Dolphins are one of the Bay region’s most fun marine animals to spot. But a disturbing trend of strandings in the Virginia portion of the Bay has experts searching for answers.
There have been about a dozen dolphin strandings in Virginia over the past month. The Stranding Response Team at the Virginia Aquarium and Marine Science Center in Virginia Beach is trying to find out why.
The stranded dolphins are Common dolphins, not the Atlantic bottlenose we’re used to seeing most of the time in the Bay. Worldwide, the common dolphin has the largest population. Commons are smaller than the bottlenose, under 10 feet. They have a noticeable dark back, which has led to nicknames such as saddleback dolphin, and cape dolphin. Common dolphins normally stay offshore between Cape Hatteras and Canada. They are strongly associated with the Gulf Stream, which makes it more of a mystery as to how they became stranded inside the Bay.
Since March 13, 2022, there have been 13 reports of stranded common dolphins. 11 strandings took place in the bay between Harborton and Fort Story, while two were discovered on the seaside of the Eastern Shore. Most of the stranded dolphins have been females, and they vary in age from youngsters to older adults. Some of the dolphins died before teams arrived to help them.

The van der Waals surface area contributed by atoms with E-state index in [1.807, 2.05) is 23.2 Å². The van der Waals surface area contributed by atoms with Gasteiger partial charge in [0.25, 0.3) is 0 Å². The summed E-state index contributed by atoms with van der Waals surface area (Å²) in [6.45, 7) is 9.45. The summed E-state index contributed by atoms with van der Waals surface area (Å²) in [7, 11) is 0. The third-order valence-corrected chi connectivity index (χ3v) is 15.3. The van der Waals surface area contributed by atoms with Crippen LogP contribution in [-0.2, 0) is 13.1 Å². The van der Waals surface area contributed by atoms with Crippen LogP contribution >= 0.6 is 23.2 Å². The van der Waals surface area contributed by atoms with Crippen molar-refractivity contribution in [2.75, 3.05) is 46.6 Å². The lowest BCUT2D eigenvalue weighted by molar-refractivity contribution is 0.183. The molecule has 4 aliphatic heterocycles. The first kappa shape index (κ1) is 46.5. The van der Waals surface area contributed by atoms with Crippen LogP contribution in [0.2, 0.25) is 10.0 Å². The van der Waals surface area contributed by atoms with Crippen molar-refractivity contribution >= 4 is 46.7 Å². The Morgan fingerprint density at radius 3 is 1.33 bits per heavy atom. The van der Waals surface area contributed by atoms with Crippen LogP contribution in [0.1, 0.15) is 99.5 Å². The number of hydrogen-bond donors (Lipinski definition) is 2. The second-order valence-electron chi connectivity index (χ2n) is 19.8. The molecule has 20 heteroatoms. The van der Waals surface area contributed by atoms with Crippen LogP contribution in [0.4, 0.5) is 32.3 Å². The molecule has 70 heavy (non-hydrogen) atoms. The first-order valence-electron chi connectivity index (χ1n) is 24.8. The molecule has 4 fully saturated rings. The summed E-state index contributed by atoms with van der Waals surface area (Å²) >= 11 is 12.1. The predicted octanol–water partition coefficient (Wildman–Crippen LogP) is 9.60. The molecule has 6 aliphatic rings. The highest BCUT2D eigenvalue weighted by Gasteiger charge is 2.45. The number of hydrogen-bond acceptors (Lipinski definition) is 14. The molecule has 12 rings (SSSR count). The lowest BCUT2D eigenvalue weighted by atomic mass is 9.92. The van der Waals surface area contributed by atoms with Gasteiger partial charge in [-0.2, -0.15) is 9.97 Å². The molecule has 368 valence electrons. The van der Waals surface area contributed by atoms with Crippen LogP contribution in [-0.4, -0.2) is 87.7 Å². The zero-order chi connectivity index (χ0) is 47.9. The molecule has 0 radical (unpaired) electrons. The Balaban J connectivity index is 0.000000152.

Mackenzie Di Nardo, Public Relations Manager at the Virginia Aquarium, reports that, “Further analyses are needed to discern a causative agent. Weather likely played a role as a strong storm rolled through the coast of Virginia prior to the event, and strandings are seen from offshore species after big weather events.” Scientists at the Stranding Response Team are conducting tests on tissue samples, but it will take time to finish the tests and analyze the results. According to Di Nardo, “Several of the dolphins examined so far have had evidence of infectious processes which will take time to understand.”
Di Nardo said that some of the stranded dolphins may not have been getting enough to eat. “Blood results from a sample show dehydration likely due to reduced foraging,” she said. “Several of the animals have shown some combination of infectious disease, malnutrition, and increased parasite burdens.”
If you see a stranded marine mammal in Virginia, you can report it to the Stranding Response Team at 757-385-7575. For more about the Stranding Response Team, and what they do, please visit virginiaaquarium.com/research-and-conservation/stranding-response.